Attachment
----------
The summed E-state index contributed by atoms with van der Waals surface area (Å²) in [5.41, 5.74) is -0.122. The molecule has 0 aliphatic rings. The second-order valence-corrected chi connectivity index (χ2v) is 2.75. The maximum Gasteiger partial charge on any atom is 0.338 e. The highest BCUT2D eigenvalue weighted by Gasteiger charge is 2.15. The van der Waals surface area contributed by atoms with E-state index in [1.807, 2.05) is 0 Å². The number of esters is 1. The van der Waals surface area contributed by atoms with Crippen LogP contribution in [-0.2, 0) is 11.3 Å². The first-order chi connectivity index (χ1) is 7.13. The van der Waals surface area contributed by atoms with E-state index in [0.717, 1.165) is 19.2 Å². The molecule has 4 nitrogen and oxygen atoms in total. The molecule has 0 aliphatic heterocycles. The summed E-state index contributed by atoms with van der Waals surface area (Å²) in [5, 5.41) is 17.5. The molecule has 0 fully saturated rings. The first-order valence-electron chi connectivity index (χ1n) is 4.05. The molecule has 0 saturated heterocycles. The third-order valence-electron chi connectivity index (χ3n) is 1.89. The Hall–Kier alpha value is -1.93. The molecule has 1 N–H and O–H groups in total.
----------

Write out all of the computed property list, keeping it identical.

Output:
The summed E-state index contributed by atoms with van der Waals surface area (Å²) in [5.41, 5.74) is -0.122. The molecule has 0 aliphatic rings. The second-order valence-corrected chi connectivity index (χ2v) is 2.75. The maximum Gasteiger partial charge on any atom is 0.338 e. The highest BCUT2D eigenvalue weighted by Gasteiger charge is 2.15. The van der Waals surface area contributed by atoms with E-state index in [1.807, 2.05) is 0 Å². The number of esters is 1. The van der Waals surface area contributed by atoms with Crippen LogP contribution in [-0.2, 0) is 11.3 Å². The first-order chi connectivity index (χ1) is 7.13. The van der Waals surface area contributed by atoms with E-state index in [0.717, 1.165) is 19.2 Å². The molecule has 4 nitrogen and oxygen atoms in total. The molecule has 0 aliphatic heterocycles. The summed E-state index contributed by atoms with van der Waals surface area (Å²) in [5, 5.41) is 17.5. The molecule has 0 fully saturated rings. The first-order valence-electron chi connectivity index (χ1n) is 4.05. The molecule has 0 saturated heterocycles. The third-order valence-electron chi connectivity index (χ3n) is 1.89. The Hall–Kier alpha value is -1.93. The molecule has 1 N–H and O–H groups in total.